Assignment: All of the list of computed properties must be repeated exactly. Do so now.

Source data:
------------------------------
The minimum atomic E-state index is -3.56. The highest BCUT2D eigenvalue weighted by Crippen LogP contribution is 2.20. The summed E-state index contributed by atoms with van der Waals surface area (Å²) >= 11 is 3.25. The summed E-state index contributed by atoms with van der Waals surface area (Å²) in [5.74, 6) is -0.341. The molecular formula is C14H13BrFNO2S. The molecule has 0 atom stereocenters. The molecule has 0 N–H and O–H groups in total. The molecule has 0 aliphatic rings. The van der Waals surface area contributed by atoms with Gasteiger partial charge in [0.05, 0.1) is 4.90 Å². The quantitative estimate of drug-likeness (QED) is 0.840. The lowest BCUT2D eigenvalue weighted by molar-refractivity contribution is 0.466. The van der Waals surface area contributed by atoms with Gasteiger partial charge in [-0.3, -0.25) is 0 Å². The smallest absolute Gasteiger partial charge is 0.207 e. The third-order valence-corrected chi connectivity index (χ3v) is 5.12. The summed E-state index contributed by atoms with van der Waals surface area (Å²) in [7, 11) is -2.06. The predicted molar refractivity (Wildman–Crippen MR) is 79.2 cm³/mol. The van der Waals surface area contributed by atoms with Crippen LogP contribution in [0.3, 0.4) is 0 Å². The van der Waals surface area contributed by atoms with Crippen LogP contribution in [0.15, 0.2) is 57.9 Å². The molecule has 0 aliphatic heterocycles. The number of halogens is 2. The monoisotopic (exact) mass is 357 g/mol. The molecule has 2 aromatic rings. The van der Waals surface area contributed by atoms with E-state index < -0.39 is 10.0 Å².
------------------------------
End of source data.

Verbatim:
The minimum atomic E-state index is -3.56. The highest BCUT2D eigenvalue weighted by Crippen LogP contribution is 2.20. The summed E-state index contributed by atoms with van der Waals surface area (Å²) >= 11 is 3.25. The summed E-state index contributed by atoms with van der Waals surface area (Å²) in [5.74, 6) is -0.341. The molecular formula is C14H13BrFNO2S. The molecule has 0 atom stereocenters. The molecule has 0 N–H and O–H groups in total. The molecule has 0 aliphatic rings. The van der Waals surface area contributed by atoms with Gasteiger partial charge in [0.05, 0.1) is 4.90 Å². The quantitative estimate of drug-likeness (QED) is 0.840. The lowest BCUT2D eigenvalue weighted by molar-refractivity contribution is 0.466. The van der Waals surface area contributed by atoms with Gasteiger partial charge in [-0.3, -0.25) is 0 Å². The smallest absolute Gasteiger partial charge is 0.207 e. The third-order valence-corrected chi connectivity index (χ3v) is 5.12. The summed E-state index contributed by atoms with van der Waals surface area (Å²) in [7, 11) is -2.06. The predicted molar refractivity (Wildman–Crippen MR) is 79.2 cm³/mol. The van der Waals surface area contributed by atoms with Crippen LogP contribution in [0.3, 0.4) is 0 Å². The van der Waals surface area contributed by atoms with Crippen LogP contribution in [0.15, 0.2) is 57.9 Å². The molecule has 0 aliphatic heterocycles. The number of halogens is 2. The monoisotopic (exact) mass is 357 g/mol. The molecule has 2 aromatic rings. The van der Waals surface area contributed by atoms with E-state index < -0.39 is 10.0 Å².